The index with the highest diagnostic accuracy was selected from the separate assessment of APT/ADC and PSA indexes to establish the combined model. The SPSS software was employed to select the binary logistic regression model, and two or more parameters were obtained through modeling, in order to jointly predicting the probability of malignant tumors.

Results

General characteristics of patients

A total of 123 patients were recruited, of whom 44 patients were excluded according to the exclusion criteria. Finally, 79 patients were included in this study, of which 52 patients were in the malignant group (pathologically proven with prostate cancer [20]) and 27 patients were in the benign group (pathologically proven with non-cancerous lesions, including prostatic hyperplasia and prostatitis). The mean age was 70.54 ± 8.66 years old. There were no significant differences in age and volume of prostate between malignant group and benign group (P < 0.05) (Table 2).

Table 2 Characteristics of the patients

Consistency between radiologists

ICC consistency was performed for all the measurement data by the two radiologists. As shown in Table 3, APT and ADC parameters showed a moderate consistency between the two radiologists.

Table 3 ICC consistency test of the results measured by the two radiologists

Ability of the quantitative parameters in differentiating malignant prostate lesions from benign prostate lesions

As presented in Table 4, the quantitative parameters in differentiating malignant prostate lesions from benign prostate lesions were significantly different (P < 0.05), except for APTmin (P > 0.05). Quantitative APT parameters, including APTmax and APTmean, could well distinguish malignant prostate lesions from benign prostate lesions. Comparatively, APTmax had a higher sensitivity (92.310), and APTmean had a higher specificity (77.780), while they both had high area under the curve (AUC) values (Fig. 1A and Table 5).The other parameters had relatively high values in differentiating malignant prostate lesions from benign prostate lesions. ROC curves were plotted and showed that ADCmean had the highest AUC value (0.793, 95% confidence interval (CI): 0.688–0.876), APTmax had the highest sensitivity (92.310), and FPSA had the highest specificity (100.000) (Fig. 2A, B, C and Table 5).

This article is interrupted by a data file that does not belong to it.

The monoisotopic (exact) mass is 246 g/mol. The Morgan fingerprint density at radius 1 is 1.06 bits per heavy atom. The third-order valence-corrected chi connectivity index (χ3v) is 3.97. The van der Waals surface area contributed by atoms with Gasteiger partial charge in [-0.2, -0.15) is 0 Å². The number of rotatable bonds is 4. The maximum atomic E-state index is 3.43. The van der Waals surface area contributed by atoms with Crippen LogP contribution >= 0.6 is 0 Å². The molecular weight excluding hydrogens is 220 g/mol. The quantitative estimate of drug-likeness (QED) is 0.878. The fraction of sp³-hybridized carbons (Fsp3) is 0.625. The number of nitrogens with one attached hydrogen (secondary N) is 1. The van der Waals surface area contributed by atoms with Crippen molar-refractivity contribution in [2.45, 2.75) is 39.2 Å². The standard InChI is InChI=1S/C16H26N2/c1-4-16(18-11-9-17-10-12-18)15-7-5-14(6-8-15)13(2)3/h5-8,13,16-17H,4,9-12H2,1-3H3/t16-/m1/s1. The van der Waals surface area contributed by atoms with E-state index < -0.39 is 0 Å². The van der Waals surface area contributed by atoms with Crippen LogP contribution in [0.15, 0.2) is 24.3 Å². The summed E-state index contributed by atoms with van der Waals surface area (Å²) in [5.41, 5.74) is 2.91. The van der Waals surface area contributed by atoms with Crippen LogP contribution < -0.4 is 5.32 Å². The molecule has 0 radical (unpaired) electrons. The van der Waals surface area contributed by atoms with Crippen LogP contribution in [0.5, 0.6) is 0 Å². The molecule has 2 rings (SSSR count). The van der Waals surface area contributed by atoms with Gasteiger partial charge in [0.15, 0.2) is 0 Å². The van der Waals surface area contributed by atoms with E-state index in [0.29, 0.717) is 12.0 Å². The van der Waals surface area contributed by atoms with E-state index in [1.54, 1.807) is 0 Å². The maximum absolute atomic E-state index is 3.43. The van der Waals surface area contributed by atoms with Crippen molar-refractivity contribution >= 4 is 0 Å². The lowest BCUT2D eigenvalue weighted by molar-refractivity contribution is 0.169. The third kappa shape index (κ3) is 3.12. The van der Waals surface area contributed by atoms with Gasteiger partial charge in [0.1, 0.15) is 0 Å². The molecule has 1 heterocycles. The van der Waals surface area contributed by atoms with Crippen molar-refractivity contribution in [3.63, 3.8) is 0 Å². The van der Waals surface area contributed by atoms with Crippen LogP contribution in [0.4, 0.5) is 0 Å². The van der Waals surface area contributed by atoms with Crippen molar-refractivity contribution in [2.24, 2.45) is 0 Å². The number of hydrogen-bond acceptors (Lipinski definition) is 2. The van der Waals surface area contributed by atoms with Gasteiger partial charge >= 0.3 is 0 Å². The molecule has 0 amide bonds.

Table 4 Ability of the quantitative parameters in differentiating malignant from benign prostate diseases
Table 5 Analysis of the ROC curves of the different quantitative parameters
Fig. 2
figure 2

Receiver operating characteristic (ROC) curves. A ROC curves of APT parameters. B ROC curves of the DWI parameters. C ROC curves of the PSA parameters. D ROC curves of the combinations of APTmax, ADCmean, and PSAD. D ROC curves of the combinations of APTmean, ADCmean, and PSAD. E ROC curves of the combinations of APTmax, APTmean, ADCmean, and PSAD. APT: amide proton transfer; ADC: apparent diffusion coefficient; tPSA: total prostate-specific antigen; FPSA: free prostate-specific antigen; ratio: FPSA/tPSA. PSAD: prostate-specific antigen density

Combinations of parameters in differentiating malignant prostate lesions from benign prostate lesions

As reported previously, APTmax, APTmean, and ADCmean [22], the most representative parameters of APT and ADC, were used in combination with PSAD, which is the most representative parameter of PSA [23]. The combinations of these quantitative parameters in differentiating malignant prostate lesions from benign prostate lesions were compared, and the ROC curves were plotted. As illustrated in Fig. 2D, E, F and Table 6, the AUC value was the highest when APTmax, APTmean, and ADCmean were combined with PSAD (AUC: 0.880, 95% CI: 0.784–0.943, sensitivity: 86.540, specificity: 78.260). According to the DeLong test [21], the combined parameters were significantly different from the corresponding single parameter (P < 0.05).

Table 6 Analysis of the ROC curves of the combinations of different quantitative parameters

Discussion

Early diagnosis of prostate cancer improves its prognosis [1, 2], while screening tools should be further upgraded [10, 11, 14, 15]. Therefore, the present study aimed to explore the value of the novel functional MRI technique, APT-weighted MRI, combined with serum PSA levels for differentiating malignant prostate lesions from benign prostate lesions. The results indicated that APTmax, APTmean, ADCmean, ADCmax, ADCmin, tPAD, FPSA, FPSA/tPSA, and PSAD had a high clinical value in differentiating malignant prostate lesions from benign prostate lesions. The combination of APTmax, APTmean, ADCmean, and PSAD showed the highest diagnostic value.